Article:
The US trade deficit widened in February, and that more often than not signals strong global economic growth.
And growth cannot get much stronger than that reported by Singapore for the first quarter. From Channel NewsAsia today:
Singapore's GDP expanded strongly by 13.1 percent on a year-on-year basis in the first quarter of 2010.
It grew by 32.1 percent on a seasonally-adjusted quarter-on-quarter annualised basis.
In advance estimates released on Wednesday, the Ministry of Trade and Industry (MTI) said it expects the Singapore economy to grow by 7.0 to 9.0 percent in 2010.
The response by policy-makers was predictable. Again from Channel NewsAsia:
The Monetary Authority of Singapore (MAS) will re-centre the exchange rate policy band of the Singapore dollar at the prevailing level and shift the policy band from zero percent appreciation to one of modest and gradual appreciation.
In a news release Wednesday, the MAS which acts as a central bank noted that the Singapore economy has rebounded with expectations to continue on a firm recovery path given the more favourable global economic outlook.
At the same time, inflationary pressures are likely to pick up, driven by rising global commodity prices as well as some domestic cost factors.
"Overall CPI inflation in 2010 is projected to be between 2.5% and 3.5%, slightly higher than the 2-3% forecast earlier" said the MAS.
The move by the MAS caused the Singapore dollar and other Asian currencies to advance today.
However, even as Singapore joins the growing list of smaller economies tightening monetary policy, the exchange rate policy that most people are concerned with is that of China's. From Bloomberg:
China’s economy may have expanded 11.7 percent in the first quarter, the fastest pace in almost three years, making officials more likely to raise interest rates and scrap the yuan’s peg to the dollar.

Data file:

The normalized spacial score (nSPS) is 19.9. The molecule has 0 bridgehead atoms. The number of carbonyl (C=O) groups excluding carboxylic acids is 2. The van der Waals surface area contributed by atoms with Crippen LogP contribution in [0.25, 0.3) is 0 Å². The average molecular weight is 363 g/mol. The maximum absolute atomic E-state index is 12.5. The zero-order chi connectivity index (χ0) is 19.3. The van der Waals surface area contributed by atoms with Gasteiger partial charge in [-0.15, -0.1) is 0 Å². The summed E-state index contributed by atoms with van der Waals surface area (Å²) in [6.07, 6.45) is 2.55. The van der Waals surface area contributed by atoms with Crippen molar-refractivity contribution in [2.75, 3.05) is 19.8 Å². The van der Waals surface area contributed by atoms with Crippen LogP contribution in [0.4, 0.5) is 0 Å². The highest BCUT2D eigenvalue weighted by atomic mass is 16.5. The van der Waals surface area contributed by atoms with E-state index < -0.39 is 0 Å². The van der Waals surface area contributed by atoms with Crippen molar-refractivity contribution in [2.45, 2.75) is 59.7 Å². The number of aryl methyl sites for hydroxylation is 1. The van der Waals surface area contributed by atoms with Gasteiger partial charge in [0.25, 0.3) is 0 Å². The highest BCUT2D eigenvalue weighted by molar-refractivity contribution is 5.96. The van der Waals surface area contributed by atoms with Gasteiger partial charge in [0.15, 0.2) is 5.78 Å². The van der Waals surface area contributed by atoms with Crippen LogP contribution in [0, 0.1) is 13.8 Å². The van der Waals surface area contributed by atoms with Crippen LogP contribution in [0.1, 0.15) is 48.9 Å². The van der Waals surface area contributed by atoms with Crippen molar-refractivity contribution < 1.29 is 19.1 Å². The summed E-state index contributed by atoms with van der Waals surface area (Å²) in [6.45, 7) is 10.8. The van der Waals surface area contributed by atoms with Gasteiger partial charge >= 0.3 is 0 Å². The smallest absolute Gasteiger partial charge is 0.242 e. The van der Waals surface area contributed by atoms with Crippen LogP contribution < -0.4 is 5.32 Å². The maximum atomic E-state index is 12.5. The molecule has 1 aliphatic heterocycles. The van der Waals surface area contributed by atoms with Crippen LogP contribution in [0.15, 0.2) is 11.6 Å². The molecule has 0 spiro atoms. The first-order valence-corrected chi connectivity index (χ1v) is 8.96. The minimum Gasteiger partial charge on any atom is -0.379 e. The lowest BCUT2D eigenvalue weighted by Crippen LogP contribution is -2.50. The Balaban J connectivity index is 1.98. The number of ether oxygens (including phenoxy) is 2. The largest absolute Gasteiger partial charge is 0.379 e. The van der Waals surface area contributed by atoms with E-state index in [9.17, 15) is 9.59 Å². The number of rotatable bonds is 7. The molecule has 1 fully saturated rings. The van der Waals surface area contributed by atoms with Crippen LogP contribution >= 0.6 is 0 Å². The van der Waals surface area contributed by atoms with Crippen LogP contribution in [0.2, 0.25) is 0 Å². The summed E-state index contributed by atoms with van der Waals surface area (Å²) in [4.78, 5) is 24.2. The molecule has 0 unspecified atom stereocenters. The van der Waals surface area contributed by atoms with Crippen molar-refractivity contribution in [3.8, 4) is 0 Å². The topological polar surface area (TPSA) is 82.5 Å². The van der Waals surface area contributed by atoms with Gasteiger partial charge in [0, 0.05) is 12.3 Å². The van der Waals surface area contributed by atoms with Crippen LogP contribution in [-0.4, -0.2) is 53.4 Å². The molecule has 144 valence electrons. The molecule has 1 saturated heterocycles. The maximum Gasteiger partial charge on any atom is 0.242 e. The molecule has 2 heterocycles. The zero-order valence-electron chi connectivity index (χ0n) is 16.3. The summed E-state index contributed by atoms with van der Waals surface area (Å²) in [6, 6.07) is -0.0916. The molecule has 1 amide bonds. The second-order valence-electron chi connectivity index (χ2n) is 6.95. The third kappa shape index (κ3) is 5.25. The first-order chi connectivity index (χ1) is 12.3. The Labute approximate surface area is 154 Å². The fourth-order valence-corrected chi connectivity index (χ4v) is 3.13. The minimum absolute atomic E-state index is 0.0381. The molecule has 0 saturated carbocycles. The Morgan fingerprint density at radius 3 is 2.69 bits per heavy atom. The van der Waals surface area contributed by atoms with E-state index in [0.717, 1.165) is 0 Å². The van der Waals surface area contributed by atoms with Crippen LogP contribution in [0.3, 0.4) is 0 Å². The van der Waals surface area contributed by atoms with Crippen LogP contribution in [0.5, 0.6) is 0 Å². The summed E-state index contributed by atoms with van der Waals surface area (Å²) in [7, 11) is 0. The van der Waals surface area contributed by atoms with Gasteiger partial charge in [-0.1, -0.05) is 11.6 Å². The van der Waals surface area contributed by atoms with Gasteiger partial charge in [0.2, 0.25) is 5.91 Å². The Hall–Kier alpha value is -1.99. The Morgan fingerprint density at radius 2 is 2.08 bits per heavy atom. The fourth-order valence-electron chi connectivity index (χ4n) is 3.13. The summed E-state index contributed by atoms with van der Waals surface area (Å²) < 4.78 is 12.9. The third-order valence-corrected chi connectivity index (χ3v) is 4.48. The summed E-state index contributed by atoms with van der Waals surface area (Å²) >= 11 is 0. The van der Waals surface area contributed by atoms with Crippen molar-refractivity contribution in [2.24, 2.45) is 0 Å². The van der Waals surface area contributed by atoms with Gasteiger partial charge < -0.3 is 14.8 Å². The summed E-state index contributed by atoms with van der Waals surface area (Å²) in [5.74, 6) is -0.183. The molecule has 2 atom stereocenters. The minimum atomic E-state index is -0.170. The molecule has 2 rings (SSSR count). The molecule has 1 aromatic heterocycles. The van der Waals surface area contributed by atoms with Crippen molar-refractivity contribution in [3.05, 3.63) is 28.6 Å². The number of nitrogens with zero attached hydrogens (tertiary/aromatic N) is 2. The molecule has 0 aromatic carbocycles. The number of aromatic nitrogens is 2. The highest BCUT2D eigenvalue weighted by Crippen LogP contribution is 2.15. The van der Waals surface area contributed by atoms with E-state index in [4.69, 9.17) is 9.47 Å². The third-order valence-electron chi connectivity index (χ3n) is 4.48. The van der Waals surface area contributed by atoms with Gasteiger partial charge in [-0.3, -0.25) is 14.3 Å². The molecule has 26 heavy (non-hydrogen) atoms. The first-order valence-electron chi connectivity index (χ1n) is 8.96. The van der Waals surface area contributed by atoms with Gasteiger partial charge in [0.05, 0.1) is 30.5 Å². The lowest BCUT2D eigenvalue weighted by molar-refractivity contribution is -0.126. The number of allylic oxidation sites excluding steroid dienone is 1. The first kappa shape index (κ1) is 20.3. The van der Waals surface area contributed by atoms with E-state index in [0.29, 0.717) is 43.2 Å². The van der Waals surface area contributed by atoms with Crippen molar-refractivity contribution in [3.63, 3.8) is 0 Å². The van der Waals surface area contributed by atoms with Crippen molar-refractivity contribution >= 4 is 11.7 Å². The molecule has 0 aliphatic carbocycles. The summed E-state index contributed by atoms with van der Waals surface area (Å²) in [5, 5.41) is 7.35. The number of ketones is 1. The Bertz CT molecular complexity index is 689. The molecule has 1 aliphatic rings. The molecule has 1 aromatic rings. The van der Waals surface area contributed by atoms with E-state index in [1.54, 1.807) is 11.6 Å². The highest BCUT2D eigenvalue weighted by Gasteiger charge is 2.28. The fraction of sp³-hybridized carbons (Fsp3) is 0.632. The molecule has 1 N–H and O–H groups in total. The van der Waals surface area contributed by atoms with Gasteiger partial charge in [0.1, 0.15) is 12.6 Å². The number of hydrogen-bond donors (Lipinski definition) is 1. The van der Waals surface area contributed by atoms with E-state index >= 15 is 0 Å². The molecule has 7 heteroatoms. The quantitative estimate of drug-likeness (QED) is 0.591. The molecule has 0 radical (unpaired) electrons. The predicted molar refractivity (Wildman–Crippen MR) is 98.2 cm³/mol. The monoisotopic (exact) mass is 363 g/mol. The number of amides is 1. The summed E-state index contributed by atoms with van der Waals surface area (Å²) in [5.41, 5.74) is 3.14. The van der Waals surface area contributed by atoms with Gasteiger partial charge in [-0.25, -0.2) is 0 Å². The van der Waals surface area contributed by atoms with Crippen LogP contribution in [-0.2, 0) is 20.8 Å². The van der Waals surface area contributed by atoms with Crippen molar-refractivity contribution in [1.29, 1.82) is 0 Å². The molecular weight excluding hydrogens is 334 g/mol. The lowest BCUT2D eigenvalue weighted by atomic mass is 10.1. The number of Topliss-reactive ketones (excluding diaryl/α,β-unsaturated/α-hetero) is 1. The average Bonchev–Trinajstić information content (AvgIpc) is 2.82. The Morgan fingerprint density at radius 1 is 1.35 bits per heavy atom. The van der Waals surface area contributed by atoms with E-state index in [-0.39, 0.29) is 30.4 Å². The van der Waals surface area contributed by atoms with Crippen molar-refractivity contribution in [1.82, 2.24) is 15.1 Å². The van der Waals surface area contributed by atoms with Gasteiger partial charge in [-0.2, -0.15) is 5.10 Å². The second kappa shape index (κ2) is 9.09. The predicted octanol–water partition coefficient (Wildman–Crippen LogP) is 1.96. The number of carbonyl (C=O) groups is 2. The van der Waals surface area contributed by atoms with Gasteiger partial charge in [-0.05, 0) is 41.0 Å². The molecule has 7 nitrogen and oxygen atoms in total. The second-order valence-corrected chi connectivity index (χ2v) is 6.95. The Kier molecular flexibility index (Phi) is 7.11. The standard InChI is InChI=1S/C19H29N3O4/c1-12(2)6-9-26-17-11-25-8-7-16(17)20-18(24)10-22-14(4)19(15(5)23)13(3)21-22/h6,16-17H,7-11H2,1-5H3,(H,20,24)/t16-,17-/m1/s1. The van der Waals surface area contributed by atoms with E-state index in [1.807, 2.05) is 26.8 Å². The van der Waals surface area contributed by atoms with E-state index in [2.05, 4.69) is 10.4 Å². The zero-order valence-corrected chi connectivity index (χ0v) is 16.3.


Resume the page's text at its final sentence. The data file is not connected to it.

The median estimate in a Bloomberg News survey of 24 economists compares with a 10.7 percent gain in the previous quarter from a year earlier. The statistics bureau will release the data in Beijing tomorrow.
Apart from strong economic growth, asset prices are also surging in China. Bloomberg reports:
China’s property prices rose at a record pace in March, indicating government efforts to stem gains aren’t working and more drastic measures may be needed amid concern of a bubble in the nation’s housing market.
Residential and commercial real-estate prices in 70 cities climbed 11.7 percent from a year earlier, the National Bureau of Statistics said on its Web site. The data goes back to 2005.
China, though, seems determined to take its time in reviewing its exchange rate policy. From Reuters:
President Barack Obama said on Tuesday that China had yet to set a timetable for reforming the yuan despite "frank" conversations with President Hu Jintao and a Chinese spokesman said Beijing would not bow to foreign pressure on currency reform.
And a hike in interest rates may not come soon. From Bloomberg:
China’s central bank may not need to raise benchmark interest rates until the second half of this year after growth in loans and money supply cooled in March, a government economist said.
“Lower-than-expected loan and money supply growth indicates that monetary authorities’ measures to curb liquidity are effective,” Zhu Baoliang, chief economist at Beijing-based State Information Center, said in a telephone interview today. “The possibility of a near-term rate increase is diminishing.”
Zhu’s comments echo those of two government officials quoted by state media yesterday saying that an imminent rate increase is unlikely. China has kept benchmark rates on hold and asked lenders to set aside more cash as reserves this year as policy makers balance concerns of asset bubbles and overheating with those of a possible “double-dip” global slump.